ATLANTA -- Some Georgia lawmakers want to change the state’s border with Tennessee. A new House resolution calls for a conference committee with Tennessee to discuss what Georgians say is a misplaced northern border.
Georgia officials contend the border placement was the sloppy work of a surveyor some 200 years ago – who mistakenly put it a mile south of where it should be.
"The constitutions are very clear on what the line is in each state. And it says the 35th parallel," said state Rep. Marc Morris (R-Cumming). "And it’s time for us all to get honest about what the line really is."
The current border, just south of the 35th parallel, is achingly close to the Tennessee River. Georgia officials would like to move that border north – putting it in the middle of the Tennessee River's Nickajack Lake.
The river is currently within eyeshot of the state line with Georgia but is inaccessible as a water supply for Georgia.
Rep. Morris has sponsored a resolution creating a commission to talk it out with Tennessee.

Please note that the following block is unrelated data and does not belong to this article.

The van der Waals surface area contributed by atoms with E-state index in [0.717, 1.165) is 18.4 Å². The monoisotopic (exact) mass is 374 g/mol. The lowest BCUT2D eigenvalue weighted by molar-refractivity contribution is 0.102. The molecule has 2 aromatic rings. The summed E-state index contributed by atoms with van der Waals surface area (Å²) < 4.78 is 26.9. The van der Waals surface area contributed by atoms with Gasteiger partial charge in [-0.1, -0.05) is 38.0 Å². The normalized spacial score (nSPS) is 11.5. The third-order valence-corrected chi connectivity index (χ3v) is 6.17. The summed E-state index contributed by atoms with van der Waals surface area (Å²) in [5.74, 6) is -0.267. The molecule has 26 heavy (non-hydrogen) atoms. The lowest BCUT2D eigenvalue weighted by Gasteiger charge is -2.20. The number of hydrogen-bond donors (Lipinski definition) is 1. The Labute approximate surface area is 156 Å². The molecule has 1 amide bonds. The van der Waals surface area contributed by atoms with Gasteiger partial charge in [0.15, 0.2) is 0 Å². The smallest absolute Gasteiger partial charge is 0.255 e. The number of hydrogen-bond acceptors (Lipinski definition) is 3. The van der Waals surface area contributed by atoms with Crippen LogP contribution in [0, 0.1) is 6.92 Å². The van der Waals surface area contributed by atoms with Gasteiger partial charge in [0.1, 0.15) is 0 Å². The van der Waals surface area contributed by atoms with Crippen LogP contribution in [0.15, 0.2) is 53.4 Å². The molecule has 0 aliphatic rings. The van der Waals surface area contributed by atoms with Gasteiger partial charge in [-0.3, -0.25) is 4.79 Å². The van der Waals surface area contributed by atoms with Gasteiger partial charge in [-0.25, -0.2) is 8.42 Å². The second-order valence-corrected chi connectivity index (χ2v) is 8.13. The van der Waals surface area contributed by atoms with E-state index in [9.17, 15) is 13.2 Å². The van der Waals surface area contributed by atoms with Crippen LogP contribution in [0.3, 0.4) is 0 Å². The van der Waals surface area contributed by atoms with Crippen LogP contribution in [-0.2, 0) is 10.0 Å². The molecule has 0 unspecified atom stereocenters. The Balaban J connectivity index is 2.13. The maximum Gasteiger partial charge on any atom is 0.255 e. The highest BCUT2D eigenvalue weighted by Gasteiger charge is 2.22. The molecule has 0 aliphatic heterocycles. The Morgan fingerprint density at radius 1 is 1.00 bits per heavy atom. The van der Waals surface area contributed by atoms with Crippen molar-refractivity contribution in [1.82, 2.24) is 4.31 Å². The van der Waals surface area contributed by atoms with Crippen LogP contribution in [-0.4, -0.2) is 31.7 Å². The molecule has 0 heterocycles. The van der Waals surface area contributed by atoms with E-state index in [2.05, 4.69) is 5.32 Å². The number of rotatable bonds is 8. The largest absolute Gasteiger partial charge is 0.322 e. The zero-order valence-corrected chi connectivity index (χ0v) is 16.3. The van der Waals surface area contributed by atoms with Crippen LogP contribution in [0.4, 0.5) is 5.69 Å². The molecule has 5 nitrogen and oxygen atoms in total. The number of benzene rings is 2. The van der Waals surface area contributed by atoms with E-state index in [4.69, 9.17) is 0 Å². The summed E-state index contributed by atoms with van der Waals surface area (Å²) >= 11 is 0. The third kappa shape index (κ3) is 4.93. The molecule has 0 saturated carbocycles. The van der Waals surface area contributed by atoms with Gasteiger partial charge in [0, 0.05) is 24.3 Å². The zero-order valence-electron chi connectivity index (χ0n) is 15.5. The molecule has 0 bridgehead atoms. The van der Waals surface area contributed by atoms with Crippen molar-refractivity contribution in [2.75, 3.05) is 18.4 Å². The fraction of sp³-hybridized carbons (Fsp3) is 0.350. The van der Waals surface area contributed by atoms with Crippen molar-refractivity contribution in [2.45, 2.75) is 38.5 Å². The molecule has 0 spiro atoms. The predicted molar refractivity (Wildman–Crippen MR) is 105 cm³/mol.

"And I think we certainly need to have access to (the river) and recapture the water that we put into the Tennessee River," Morris said.
Tennessee Gov. Bill Haslam wanted little to do with questions about the disputed boundary when we met up with him in 2013. "As governor, it's not an issue I spend a whole lot of time focused on," Haslam told 11Alive News.
But Morris thinks he could persuade Tennessee officials to consider Georgia's complaint. "I’d like to think that I am (persuasive). I’d like to think that we could just wear each other down," he said.
Years ago, Georgia lawmakers asked the state to sue Tennessee over the border. What they really want is not a new border – just a pipe that can draw drinking water from Tennessee River just over the current state line.